There continues to be no top-end professional DSLRs which offer Wi-Fi inbuilt into their body - which is a shame considering the price point. Wi-Fi connectivity would be very useful for news photographers who need to urgently file pictures, but it's been suggested that a Wi-Fi transmitter would struggle to work when placed inside the rugged metal body of something like the D5.

As with the D4S you can purchase a Wt-5 wireless transmitter separately - this is an expensive, yet perhaps vital purchase for any news photographer. It would be nice if the engineers at Nikon could think of a way around the Wi-Fi problem that doesn't include dishing out an extra £600 for a transmitter. In better nows however is that the camera's USB port is now USB 3.0, while the D4S has a slower USB 2.0 port, which makes transferring images across, or tethering, much quicker.

The Nikon D5 uses the same battery as the D4S - the EN-EL18a, which is good news for D4S owners who may have already purchased additional batteries that they can transfer across to new kit. A new EXPEED processing engine helps to boost an already impressive 3,020 shots up to a quoted 3,780 shots per charge for the D5. Needless to say, we didn't encounter any problem with dead batteries during our testing, but if you're a sports photographer shooting 12fps, you may want to make sure you keep a spare to hand.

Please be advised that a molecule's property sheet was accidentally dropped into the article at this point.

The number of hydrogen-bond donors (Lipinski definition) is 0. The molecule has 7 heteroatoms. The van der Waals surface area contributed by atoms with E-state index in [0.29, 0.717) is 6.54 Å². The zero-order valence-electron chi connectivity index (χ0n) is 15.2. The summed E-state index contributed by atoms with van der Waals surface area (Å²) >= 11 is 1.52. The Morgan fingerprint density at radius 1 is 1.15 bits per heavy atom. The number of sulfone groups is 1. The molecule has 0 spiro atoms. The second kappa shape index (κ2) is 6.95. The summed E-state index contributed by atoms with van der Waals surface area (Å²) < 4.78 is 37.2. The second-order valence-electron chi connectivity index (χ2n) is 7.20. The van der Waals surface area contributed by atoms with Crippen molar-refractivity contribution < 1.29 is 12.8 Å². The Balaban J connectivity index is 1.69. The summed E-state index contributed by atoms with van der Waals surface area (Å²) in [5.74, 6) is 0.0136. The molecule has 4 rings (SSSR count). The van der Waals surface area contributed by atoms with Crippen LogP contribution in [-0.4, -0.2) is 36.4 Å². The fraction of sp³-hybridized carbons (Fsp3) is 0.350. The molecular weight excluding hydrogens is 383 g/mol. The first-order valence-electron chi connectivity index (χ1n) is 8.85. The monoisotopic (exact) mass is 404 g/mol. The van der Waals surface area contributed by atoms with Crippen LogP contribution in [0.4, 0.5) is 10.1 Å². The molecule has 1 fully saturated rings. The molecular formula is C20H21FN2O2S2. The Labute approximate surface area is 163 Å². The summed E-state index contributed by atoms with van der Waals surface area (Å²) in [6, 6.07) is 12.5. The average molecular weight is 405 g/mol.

Just like the D4S, the Nikon D5 is a very very capable camera, with a good degree of improvements from the predecessor. Autofocusing is quick in a wide range of conditions, seemingly no matter what lens is attached to it. Shot to shot times are also super quick, and there's near instant start up time and almost no shutter lag to boot.

Image Quality

It would be fair to say that we weren't expecting anything less than excellent results from the Nikon D5, and happily it hasn't disappointed.

The Nikon D4S was already a great performer, and the D5 builds on this fantastic legacy, especially when it comes to low light shooting - the main area where Nikon has improved actual image quality for the new generation.

You can shoot at a ridiculously high equivalent of over 3 million ISO if you want to. You probably won't want to because the images are very painterly, missing a lot of detail and have a magenta hue. But, take a minute to register that it is capable of shooting at such a ridiculously high speed though. Just as you'll probably never use the top speed of your car, but you expect good performance at lower speeds, the D5 excels at speeds that other cameras can only dream of.